A Week Is A Long Time In Politics For U.S. Digital Currencies

February 11, 2022
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From crypto tax easing to greater regulatory oversight, U.S lawmakers have been abuzz with new initiatives concerning digital currencies. VIXIO reviews a (a)typical seven-day period, showing that widespread discussions on various aspects of digital assets are firmly on the table on Capitol Hill.

From crypto tax easing to greater regulatory oversight, U.S lawmakers have been abuzz with new initiatives concerning digital currencies. VIXIO reviews a (a)typical seven-day period, showing that widespread discussions on various aspects of digital assets are firmly on the table on Capitol Hill.

Thursday, February 3

The busy week for crypto legislative initiatives began last Thursday when House Representative Suzan DelBene (D-WA) introduced the Virtual Currency Tax Fairness Act, a bipartisan bill that would exempt small virtual currency transactions from tax reporting obligations.

Currently, any gains from virtual currency must be reported as taxable income regardless of the size or purpose of the transaction, including for example a purchase to buy a cup of coffee. Individuals are required to calculate and report any changes in the currency’s value against the U.S. dollar from the time they purchased the currency until it is used in the transaction.

This makes the everyday use of virtual currency near impossible, discouraging people from using it and inhibiting the growth of our digital economy, the Congresswoman said.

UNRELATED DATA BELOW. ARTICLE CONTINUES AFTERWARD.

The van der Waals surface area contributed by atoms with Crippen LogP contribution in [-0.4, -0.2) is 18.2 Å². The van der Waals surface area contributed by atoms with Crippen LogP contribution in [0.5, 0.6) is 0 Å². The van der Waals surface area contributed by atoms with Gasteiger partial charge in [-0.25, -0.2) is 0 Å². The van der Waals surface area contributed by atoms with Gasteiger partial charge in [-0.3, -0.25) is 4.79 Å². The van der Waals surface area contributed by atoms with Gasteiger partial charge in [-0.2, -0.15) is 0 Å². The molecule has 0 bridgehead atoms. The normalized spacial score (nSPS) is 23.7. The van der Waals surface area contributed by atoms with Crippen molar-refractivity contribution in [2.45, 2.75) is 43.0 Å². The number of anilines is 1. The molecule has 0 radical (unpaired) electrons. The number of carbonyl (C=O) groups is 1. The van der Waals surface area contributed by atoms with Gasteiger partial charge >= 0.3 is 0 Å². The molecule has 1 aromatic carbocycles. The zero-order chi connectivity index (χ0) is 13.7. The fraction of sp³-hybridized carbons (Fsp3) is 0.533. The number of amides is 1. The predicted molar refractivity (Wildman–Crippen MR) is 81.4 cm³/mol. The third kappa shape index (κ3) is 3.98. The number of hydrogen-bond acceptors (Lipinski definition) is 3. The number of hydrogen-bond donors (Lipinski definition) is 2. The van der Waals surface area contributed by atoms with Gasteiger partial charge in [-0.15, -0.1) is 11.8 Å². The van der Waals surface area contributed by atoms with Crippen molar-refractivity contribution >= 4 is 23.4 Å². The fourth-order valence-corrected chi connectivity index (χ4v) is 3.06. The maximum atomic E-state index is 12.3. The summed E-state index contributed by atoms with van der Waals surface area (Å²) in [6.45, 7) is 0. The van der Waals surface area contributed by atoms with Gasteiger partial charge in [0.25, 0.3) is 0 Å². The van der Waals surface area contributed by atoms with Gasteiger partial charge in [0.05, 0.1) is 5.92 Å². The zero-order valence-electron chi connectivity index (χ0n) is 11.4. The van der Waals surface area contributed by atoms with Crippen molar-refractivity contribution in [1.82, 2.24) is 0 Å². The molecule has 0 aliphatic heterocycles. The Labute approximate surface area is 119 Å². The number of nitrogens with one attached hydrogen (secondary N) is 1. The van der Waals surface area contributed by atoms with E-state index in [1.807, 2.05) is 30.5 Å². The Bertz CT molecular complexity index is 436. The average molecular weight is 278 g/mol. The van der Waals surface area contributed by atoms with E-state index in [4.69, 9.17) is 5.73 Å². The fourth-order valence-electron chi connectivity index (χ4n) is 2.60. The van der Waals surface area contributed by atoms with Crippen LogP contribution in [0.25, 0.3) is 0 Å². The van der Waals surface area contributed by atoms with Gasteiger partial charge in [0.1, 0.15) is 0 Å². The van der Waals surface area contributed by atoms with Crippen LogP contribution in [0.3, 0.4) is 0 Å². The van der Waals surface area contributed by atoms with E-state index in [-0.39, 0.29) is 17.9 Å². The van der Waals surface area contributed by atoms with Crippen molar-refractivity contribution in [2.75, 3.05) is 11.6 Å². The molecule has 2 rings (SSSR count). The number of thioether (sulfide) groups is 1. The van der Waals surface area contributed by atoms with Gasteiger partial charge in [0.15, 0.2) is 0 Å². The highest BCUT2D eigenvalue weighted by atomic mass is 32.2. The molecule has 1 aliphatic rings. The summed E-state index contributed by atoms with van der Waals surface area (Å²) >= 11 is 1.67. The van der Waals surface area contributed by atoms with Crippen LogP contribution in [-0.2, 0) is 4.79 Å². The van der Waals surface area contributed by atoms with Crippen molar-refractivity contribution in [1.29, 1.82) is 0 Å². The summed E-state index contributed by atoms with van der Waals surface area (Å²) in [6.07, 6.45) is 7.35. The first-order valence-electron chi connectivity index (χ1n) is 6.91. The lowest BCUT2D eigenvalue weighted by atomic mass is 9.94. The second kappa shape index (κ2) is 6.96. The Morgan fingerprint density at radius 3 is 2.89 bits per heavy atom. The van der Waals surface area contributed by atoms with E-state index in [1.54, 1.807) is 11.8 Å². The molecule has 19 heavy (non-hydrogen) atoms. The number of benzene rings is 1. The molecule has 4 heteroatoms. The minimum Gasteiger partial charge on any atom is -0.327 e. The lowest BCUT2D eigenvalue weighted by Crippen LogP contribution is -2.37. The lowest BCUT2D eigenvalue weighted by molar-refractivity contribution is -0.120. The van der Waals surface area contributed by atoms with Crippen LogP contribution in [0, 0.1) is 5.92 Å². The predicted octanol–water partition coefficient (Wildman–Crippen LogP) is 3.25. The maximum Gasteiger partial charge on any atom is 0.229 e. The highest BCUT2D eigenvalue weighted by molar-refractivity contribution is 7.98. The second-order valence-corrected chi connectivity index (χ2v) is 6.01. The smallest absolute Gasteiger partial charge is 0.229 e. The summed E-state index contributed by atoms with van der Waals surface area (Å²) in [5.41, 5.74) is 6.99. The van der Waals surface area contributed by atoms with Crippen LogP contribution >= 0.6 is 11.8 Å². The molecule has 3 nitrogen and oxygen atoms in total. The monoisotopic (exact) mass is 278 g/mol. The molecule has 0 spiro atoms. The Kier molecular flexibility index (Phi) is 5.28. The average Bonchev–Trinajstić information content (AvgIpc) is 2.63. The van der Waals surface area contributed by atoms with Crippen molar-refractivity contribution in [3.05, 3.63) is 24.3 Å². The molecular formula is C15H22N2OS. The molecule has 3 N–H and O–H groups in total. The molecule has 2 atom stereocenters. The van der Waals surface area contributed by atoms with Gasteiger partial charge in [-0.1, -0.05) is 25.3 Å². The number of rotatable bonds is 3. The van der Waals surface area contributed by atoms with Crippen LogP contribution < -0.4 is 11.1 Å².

The new act would require virtual currency gains to be reported to the tax agency only if the gain exceeds $200, promoting the use of virtual currencies as a means of payment.

“Antiquated regulations around virtual currency do not take into account its potential for use in our daily lives, instead treating it more like a stock or ETF. However, virtual currency has evolved rapidly in the past few years with more opportunities to use it in our everyday lives,” said DelBene.

“This commonsense bill cuts the red tape and opens the door to further innovations, ultimately growing our digital economy.”

Friday, February 4

The following day, the eyes turned to the House as it voted on the America COMPETES Act, legislation aimed to ensure the competitiveness of the U.S. against China.

The legislation includes a number of key provisions relating to financial services. One of these would update authorities at the Financial Crimes Enforcement Network (FinCEN) when it issues special measures over primary money laundering concerns.

Critics had argued that the language used in the original version of the bill would give much greater powers to FinCEN to block crypto firms suspected of illicit transactions without public input.

The wording has been changed before the vote to include safeguard restrictions currently provided by the Bank Secrecy Act.

The House passed the bill largely along party lines, and it now heads to the Senate for consideration.

Monday, February 7

The U.S. Government Accountability Office (GAO) published findings of a review on the use of virtual currencies in human and drug trafficking and made recommendations to FinCEN and the Internal Revenue Service (IRS) to improve reporting by crypto ATM kiosks on Monday.

Currently, kiosk operators are required to register with FinCEN, but GAO found they are not required to routinely report the specific locations of their kiosks.